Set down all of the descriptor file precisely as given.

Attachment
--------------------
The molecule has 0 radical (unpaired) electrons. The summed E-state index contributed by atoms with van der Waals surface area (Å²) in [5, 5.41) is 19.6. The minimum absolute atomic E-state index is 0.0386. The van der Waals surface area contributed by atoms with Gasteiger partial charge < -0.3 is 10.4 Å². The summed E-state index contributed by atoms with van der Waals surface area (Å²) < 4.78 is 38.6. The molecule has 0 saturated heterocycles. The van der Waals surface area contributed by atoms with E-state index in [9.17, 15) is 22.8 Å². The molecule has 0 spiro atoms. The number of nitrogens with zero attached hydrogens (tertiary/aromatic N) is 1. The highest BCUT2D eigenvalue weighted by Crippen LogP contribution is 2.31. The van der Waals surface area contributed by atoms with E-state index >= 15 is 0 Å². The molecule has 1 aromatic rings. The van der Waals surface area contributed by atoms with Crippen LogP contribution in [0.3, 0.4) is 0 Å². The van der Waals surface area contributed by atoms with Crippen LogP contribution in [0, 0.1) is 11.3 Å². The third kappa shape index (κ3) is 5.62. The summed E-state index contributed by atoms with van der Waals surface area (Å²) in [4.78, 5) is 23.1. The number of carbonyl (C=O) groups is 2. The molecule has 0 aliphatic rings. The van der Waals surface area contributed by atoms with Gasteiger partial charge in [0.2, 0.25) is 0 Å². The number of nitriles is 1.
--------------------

The molecule has 0 radical (unpaired) electrons. The summed E-state index contributed by atoms with van der Waals surface area (Å²) in [5, 5.41) is 19.6. The minimum absolute atomic E-state index is 0.0386. The van der Waals surface area contributed by atoms with Gasteiger partial charge < -0.3 is 10.4 Å². The summed E-state index contributed by atoms with van der Waals surface area (Å²) < 4.78 is 38.6. The molecule has 0 saturated heterocycles. The van der Waals surface area contributed by atoms with E-state index in [9.17, 15) is 22.8 Å². The molecule has 0 spiro atoms. The number of nitrogens with zero attached hydrogens (tertiary/aromatic N) is 1. The highest BCUT2D eigenvalue weighted by Crippen LogP contribution is 2.31. The van der Waals surface area contributed by atoms with E-state index >= 15 is 0 Å². The molecule has 1 aromatic rings. The van der Waals surface area contributed by atoms with Crippen LogP contribution in [0.3, 0.4) is 0 Å². The van der Waals surface area contributed by atoms with Crippen LogP contribution in [0, 0.1) is 11.3 Å². The third kappa shape index (κ3) is 5.62. The summed E-state index contributed by atoms with van der Waals surface area (Å²) in [4.78, 5) is 23.1. The number of carbonyl (C=O) groups is 2. The molecule has 0 aliphatic rings. The van der Waals surface area contributed by atoms with Gasteiger partial charge in [0.2, 0.25) is 0 Å². The number of nitriles is 1.